A young man named Mohammed writes that he was tortured in his home country of Yemen. His letter includes what he wants to convey to his asylum judge, should he ever have the opportunity to appear before one:
I hope that you will give me the right of protection and let me live in this country like any citizen. For I pledge to you that I will serve this country and will work to build it up night and day and will take care of it as I take care of the pupil of my eye, and I will be a trustworthy watchman for it and contributing member of society, not a destructive one.
In August , representatives from Detainee Allies joined a delegation from the California Legislative Jewish Caucus that was granted rare access into Otay Mesa. I read their report. What the detainees told them was gut-wrenching and well-known by now — Customs and Border Protection kept them in freezing holding cells (hieleras), sometimes with lights on 24/7 and nothing but a Mylar wrap and a ¼” pad cushioning them from the cold concrete.
At Otay Mesa, refugees and asylum seekers have extremely limited access to legal help, family and the outside world in general; they report racist guards, medical neglect and solitary confinement as a punishment. CoreCivic, the nation’s largest owner of partnership detention facilities, denies it all.
Out of 1,412 inmates in federal detention at Otay Mesa in August, 978 were ICE detainees, from 73 different countries, according to Detainee Allies. They were paid about $1/day to join a “voluntary” labor program, working as janitors, landscapers and in the laundry, which has to represent a cost savings for CoreCivic. For the first quarter of 2019, the corporation reported a year-to-year 31% increase in net income.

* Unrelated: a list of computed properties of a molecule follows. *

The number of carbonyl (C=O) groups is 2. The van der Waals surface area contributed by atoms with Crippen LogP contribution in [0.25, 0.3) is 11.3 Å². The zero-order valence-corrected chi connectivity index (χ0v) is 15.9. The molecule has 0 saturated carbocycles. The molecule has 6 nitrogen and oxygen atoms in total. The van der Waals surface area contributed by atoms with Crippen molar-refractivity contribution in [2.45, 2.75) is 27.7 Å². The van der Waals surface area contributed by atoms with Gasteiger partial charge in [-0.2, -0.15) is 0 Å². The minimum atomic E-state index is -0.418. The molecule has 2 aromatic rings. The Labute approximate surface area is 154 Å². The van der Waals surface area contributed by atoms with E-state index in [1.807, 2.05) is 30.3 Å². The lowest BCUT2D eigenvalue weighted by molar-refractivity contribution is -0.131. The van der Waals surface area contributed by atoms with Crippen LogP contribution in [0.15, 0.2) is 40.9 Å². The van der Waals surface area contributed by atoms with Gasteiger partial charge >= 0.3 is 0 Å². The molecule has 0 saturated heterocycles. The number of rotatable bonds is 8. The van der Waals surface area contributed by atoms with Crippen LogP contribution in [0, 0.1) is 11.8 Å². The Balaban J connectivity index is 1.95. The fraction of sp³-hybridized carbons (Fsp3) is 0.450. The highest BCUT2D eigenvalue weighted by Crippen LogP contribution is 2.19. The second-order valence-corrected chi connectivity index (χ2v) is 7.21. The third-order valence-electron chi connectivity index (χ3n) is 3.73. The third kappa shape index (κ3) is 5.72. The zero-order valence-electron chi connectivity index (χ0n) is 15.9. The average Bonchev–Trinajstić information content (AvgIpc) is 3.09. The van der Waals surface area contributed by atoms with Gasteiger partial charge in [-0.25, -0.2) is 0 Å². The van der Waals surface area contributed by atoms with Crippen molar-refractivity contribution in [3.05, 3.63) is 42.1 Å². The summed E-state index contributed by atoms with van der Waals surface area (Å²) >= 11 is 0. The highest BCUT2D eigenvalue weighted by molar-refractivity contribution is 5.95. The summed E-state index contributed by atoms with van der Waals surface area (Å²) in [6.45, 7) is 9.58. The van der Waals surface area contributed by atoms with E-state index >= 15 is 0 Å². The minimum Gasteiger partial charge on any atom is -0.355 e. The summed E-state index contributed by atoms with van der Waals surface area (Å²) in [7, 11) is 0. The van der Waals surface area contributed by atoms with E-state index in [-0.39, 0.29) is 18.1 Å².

I struggle each week to think how to bolster the spirits of someone who has endured CBP and ICE detention conditions in a nation founded on the idea of offering safe haven to those fleeing persecution, violence. That need for refuge is part of my own family history — my father and my grandparents fled Russia during a civil war in 1921, starting a new life in the United States.
What can I tell Esperanza, a young Guatemalan, detained at Otay Mesa for two months and 22 days, who writes, “I came because my country of violence is too much today only God knows our suffering. I hope to get out.”
I describe to Esperanza the Lights for Liberty demonstration in downtown Los Angeles in July, how the crowd shined flashlights up toward those slits that pass for windows in the Metropolitan Detention Center, where ICE houses some migrants. Lights inside the tower blinked on and off in response. I was there as the crowd of a thousand Angelenos chanted up to them: “No estas solo!” You are not alone.
Louise Steinman founded the Aloud lecture series at the Los Angeles Public Library and curated it for 25 years. She is the author of “The Souvenir: A Daughter Discovers Her Father’s War.” San Diego State University maintains an archive of Detainee Allies letters that have been cleared for online publication.